Joe Hesketh delivers the ball in a spring training game. Hesketh was able to put up some good numbers during his career, but he was often injured. He was having a great rookie season in 1985 (10-5, 2.49 ERA) before breaking his leg in a home plate collision in August. Nerve issues in his shoulder limited his effectiveness over the next few seasons. He was traded to the Red Sox in 1990 and had a big comeback season the following year, going 12-4 with a 3.29 ERA, leading the AL in winning percentage. He was unable to replicate that success in future seasons, and retired after the 1984 season. Since his playing career he has kept a fairly low profile, but has been involved in some youth coaching.

Sunday, January 28, 2024

OBC/TDCB roundup

I've had a few of these come in recently, too.

It's 1984 at OBC. Member Aaron Shirley does this each year - gathers up the wantlists for everyone who wants to participate for a certain year (last year it was 1983) and everyone trades around their extras. Aaron sent me these OPCs plus a couple of Brewer oddballs.

Not surprising to get OPCs from Andrew Goguen, who is Canadian. But he also included three from the Topps Traded set!
Mark Zentkovich hits my football set with these great cards. You don't see airbrushing nearly as often in football sets, but Richard Todd's Saints helmet and jersey are a standout of the genre.
Erik Greenwood sent most of the 1984 Galasso Reggie Jackson set. Some great vintage photos here. Part I . . .
. . . and two, with a great action sequence of Reggie's big swing.
These came in from Eddie Bankston, and went right into my 1984 stickerbook.
Two more OPCs from Dan Angland.
Not everything incoming from OPC was a 1984. I love the Topps Super cards, though this photo probably isn't the best use of the large format. Still a great card from Steve Sankner.

Later on Steve sent this great 1952 card, of Monte Kennedy. On the back Topps notes that “His pitching at Camp Wheeler was the talk of the Army.”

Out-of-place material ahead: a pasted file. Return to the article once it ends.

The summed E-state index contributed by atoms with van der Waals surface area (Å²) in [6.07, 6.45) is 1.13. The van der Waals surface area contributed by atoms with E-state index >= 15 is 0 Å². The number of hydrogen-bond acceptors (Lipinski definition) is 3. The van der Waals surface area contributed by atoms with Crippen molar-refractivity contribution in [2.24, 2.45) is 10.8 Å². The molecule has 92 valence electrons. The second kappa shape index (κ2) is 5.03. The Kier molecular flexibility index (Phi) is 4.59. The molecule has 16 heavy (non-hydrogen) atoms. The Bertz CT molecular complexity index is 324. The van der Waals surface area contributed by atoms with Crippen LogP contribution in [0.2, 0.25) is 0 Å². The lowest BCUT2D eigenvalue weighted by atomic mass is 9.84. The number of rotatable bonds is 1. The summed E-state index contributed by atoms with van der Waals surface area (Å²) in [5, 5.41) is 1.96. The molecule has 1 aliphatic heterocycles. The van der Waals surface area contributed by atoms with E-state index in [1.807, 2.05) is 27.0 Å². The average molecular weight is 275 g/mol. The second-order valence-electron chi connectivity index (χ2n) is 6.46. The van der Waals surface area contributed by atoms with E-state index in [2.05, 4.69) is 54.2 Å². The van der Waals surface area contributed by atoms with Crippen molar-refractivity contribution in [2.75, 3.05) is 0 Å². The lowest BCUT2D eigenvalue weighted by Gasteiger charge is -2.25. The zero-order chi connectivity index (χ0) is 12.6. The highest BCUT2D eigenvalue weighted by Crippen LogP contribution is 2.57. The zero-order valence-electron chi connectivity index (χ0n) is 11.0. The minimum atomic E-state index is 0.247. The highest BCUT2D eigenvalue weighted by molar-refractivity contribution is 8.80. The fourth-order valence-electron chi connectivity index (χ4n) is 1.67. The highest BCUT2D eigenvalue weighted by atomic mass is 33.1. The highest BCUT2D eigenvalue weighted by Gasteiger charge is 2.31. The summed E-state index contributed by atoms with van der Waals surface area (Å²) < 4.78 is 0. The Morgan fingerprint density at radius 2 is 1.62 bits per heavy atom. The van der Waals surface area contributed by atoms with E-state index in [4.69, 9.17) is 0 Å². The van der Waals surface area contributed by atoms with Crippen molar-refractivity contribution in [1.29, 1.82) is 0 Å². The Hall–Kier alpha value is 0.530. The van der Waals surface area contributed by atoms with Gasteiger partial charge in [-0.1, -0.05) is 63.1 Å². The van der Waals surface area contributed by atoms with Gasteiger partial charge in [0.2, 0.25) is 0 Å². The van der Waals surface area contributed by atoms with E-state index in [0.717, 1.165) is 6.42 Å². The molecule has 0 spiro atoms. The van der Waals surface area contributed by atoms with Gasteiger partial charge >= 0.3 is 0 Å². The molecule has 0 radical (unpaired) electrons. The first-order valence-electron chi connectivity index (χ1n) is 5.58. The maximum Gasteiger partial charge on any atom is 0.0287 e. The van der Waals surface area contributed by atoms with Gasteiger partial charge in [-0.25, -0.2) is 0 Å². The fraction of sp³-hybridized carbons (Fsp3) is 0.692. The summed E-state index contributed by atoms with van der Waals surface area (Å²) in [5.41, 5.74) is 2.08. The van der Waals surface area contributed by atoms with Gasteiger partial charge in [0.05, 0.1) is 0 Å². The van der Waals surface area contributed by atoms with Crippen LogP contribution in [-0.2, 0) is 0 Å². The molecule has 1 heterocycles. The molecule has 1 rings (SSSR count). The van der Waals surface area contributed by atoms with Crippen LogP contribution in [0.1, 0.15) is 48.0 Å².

On that subject, Joel Freedman sent three 1952s! My small set is slowly but consistently growing.

Not 1984, nor vintage, but Chris Kodl helped whittle down several modern sets.

I've recently completed a few TCDB trades as well.

A couple of great NY photos on Giants cards from the 1998 Metal set, courtesy of dbishop93.

Speaking of 1998 Metals, some rougher-conditioned cards from the baseball set from oldschool72.
These were in better shape, some fun photos and a '72 high number. At least with vintage cards you don't have to worry about bricking.

An odd baseball photo, plus three non-sport-focused baseball inserts, from billwill305.
Very nice trade with whacks_packs, who is a newer TCDB member. If you haven't traded with him check him out.

Latest vintage star pickups

I was out of town for work for a few days, and came home to a lot of cards, mostly ones I needed but there is some trade bait sprinkled throughout.

This included two Greg Morris packages.. I'm getting pretty good at getting some star cards at decent prices in a not-too-large lot. My first two '59 Fleer Ted Williams cards are a highlight here, as well as All Star cards of both of the Robinsons.

The Robinsons strike again here, plus a Joe Morgan rookie.
These were the other cards that came in while I was away. I managed to win two '56 Whitey Fords from the same seller. The trimmed one is available for trade. So is the Dodgers Big Three, which was in a '63 lot with Aparicio and Tresh. There was also a '63 commons lot I picked up, where I needed about half the cards. The Mantle Topps game card is another highlight. I don't mind the rip because you couldn't really see the Yankee logo in the photo anyway.